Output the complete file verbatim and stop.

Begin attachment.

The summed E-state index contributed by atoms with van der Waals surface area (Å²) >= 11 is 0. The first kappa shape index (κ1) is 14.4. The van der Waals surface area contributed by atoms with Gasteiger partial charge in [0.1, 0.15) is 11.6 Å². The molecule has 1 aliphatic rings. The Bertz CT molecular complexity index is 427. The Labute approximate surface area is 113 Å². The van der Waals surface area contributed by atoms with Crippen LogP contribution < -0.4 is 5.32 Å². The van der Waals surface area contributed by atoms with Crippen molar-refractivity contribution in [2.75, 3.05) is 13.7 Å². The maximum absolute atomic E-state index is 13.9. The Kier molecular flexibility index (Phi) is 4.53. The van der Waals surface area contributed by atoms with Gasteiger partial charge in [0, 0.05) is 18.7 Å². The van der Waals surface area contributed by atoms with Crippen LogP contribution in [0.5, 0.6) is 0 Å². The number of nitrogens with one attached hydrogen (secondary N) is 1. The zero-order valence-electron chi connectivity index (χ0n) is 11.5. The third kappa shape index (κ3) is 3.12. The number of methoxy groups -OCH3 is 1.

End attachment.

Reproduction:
The summed E-state index contributed by atoms with van der Waals surface area (Å²) >= 11 is 0. The first kappa shape index (κ1) is 14.4. The van der Waals surface area contributed by atoms with Gasteiger partial charge in [0.1, 0.15) is 11.6 Å². The molecule has 1 aliphatic rings. The Bertz CT molecular complexity index is 427. The Labute approximate surface area is 113 Å². The van der Waals surface area contributed by atoms with Crippen LogP contribution < -0.4 is 5.32 Å². The van der Waals surface area contributed by atoms with Crippen molar-refractivity contribution in [2.75, 3.05) is 13.7 Å². The maximum absolute atomic E-state index is 13.9. The Kier molecular flexibility index (Phi) is 4.53. The van der Waals surface area contributed by atoms with Gasteiger partial charge in [0, 0.05) is 18.7 Å². The van der Waals surface area contributed by atoms with Crippen LogP contribution in [0.5, 0.6) is 0 Å². The number of nitrogens with one attached hydrogen (secondary N) is 1. The zero-order valence-electron chi connectivity index (χ0n) is 11.5. The third kappa shape index (κ3) is 3.12. The number of methoxy groups -OCH3 is 1.